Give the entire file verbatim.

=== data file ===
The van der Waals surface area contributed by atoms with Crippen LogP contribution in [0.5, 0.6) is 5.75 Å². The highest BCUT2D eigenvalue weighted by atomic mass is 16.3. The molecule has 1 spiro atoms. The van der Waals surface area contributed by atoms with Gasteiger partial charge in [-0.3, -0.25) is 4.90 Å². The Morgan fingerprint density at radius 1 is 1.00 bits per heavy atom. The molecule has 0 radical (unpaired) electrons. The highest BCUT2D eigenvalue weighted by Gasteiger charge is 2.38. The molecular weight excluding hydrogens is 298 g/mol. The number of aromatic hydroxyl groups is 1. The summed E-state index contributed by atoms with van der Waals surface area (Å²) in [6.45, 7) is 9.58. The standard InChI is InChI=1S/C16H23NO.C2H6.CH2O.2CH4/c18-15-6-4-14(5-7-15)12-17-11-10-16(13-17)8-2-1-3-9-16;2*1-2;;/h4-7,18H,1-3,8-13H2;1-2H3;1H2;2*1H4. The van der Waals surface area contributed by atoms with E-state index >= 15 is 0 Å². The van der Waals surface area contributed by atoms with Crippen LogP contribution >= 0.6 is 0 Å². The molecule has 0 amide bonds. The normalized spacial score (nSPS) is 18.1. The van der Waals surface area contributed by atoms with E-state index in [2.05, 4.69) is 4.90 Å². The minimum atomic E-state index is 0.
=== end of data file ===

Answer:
The van der Waals surface area contributed by atoms with Crippen LogP contribution in [0.5, 0.6) is 5.75 Å². The highest BCUT2D eigenvalue weighted by atomic mass is 16.3. The molecule has 1 spiro atoms. The van der Waals surface area contributed by atoms with Gasteiger partial charge in [-0.3, -0.25) is 4.90 Å². The Morgan fingerprint density at radius 1 is 1.00 bits per heavy atom. The molecule has 0 radical (unpaired) electrons. The highest BCUT2D eigenvalue weighted by Gasteiger charge is 2.38. The molecular weight excluding hydrogens is 298 g/mol. The number of aromatic hydroxyl groups is 1. The summed E-state index contributed by atoms with van der Waals surface area (Å²) in [6.45, 7) is 9.58. The standard InChI is InChI=1S/C16H23NO.C2H6.CH2O.2CH4/c18-15-6-4-14(5-7-15)12-17-11-10-16(13-17)8-2-1-3-9-16;2*1-2;;/h4-7,18H,1-3,8-13H2;1-2H3;1H2;2*1H4. The van der Waals surface area contributed by atoms with E-state index >= 15 is 0 Å². The van der Waals surface area contributed by atoms with Crippen LogP contribution >= 0.6 is 0 Å². The molecule has 0 amide bonds. The normalized spacial score (nSPS) is 18.1. The van der Waals surface area contributed by atoms with E-state index in [2.05, 4.69) is 4.90 Å². The minimum atomic E-state index is 0.